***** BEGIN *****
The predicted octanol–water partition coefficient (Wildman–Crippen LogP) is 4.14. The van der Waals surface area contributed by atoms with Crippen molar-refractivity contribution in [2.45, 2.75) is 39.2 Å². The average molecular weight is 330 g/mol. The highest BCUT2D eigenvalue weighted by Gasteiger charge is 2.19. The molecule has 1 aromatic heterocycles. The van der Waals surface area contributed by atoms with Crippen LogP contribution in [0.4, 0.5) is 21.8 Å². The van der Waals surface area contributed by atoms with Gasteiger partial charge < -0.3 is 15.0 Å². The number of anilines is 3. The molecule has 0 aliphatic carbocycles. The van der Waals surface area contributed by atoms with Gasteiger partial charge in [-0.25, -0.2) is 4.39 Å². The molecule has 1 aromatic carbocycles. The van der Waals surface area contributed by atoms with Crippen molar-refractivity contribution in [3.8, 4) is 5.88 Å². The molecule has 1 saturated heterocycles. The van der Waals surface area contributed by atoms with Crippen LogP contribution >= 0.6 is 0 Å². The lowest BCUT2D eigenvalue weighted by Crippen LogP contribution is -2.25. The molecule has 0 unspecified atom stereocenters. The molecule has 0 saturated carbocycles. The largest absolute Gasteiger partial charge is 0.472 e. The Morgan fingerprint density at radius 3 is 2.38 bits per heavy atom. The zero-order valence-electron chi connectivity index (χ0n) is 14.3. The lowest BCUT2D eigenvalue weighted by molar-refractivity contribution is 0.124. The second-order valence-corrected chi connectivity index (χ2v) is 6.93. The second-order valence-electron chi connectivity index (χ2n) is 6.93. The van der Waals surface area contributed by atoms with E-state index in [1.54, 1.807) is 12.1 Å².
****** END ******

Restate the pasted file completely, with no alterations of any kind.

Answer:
The predicted octanol–water partition coefficient (Wildman–Crippen LogP) is 4.14. The van der Waals surface area contributed by atoms with Crippen molar-refractivity contribution in [2.45, 2.75) is 39.2 Å². The average molecular weight is 330 g/mol. The highest BCUT2D eigenvalue weighted by Gasteiger charge is 2.19. The molecule has 1 aromatic heterocycles. The van der Waals surface area contributed by atoms with Crippen LogP contribution in [0.4, 0.5) is 21.8 Å². The van der Waals surface area contributed by atoms with Gasteiger partial charge < -0.3 is 15.0 Å². The number of anilines is 3. The molecule has 0 aliphatic carbocycles. The van der Waals surface area contributed by atoms with Gasteiger partial charge in [-0.25, -0.2) is 4.39 Å². The molecule has 1 aromatic carbocycles. The van der Waals surface area contributed by atoms with Crippen molar-refractivity contribution in [3.8, 4) is 5.88 Å². The molecule has 1 saturated heterocycles. The van der Waals surface area contributed by atoms with Crippen LogP contribution >= 0.6 is 0 Å². The lowest BCUT2D eigenvalue weighted by Crippen LogP contribution is -2.25. The molecule has 0 unspecified atom stereocenters. The molecule has 0 saturated carbocycles. The largest absolute Gasteiger partial charge is 0.472 e. The Morgan fingerprint density at radius 3 is 2.38 bits per heavy atom. The zero-order valence-electron chi connectivity index (χ0n) is 14.3. The lowest BCUT2D eigenvalue weighted by molar-refractivity contribution is 0.124. The second-order valence-corrected chi connectivity index (χ2v) is 6.93. The second-order valence-electron chi connectivity index (χ2n) is 6.93. The van der Waals surface area contributed by atoms with E-state index in [1.54, 1.807) is 12.1 Å².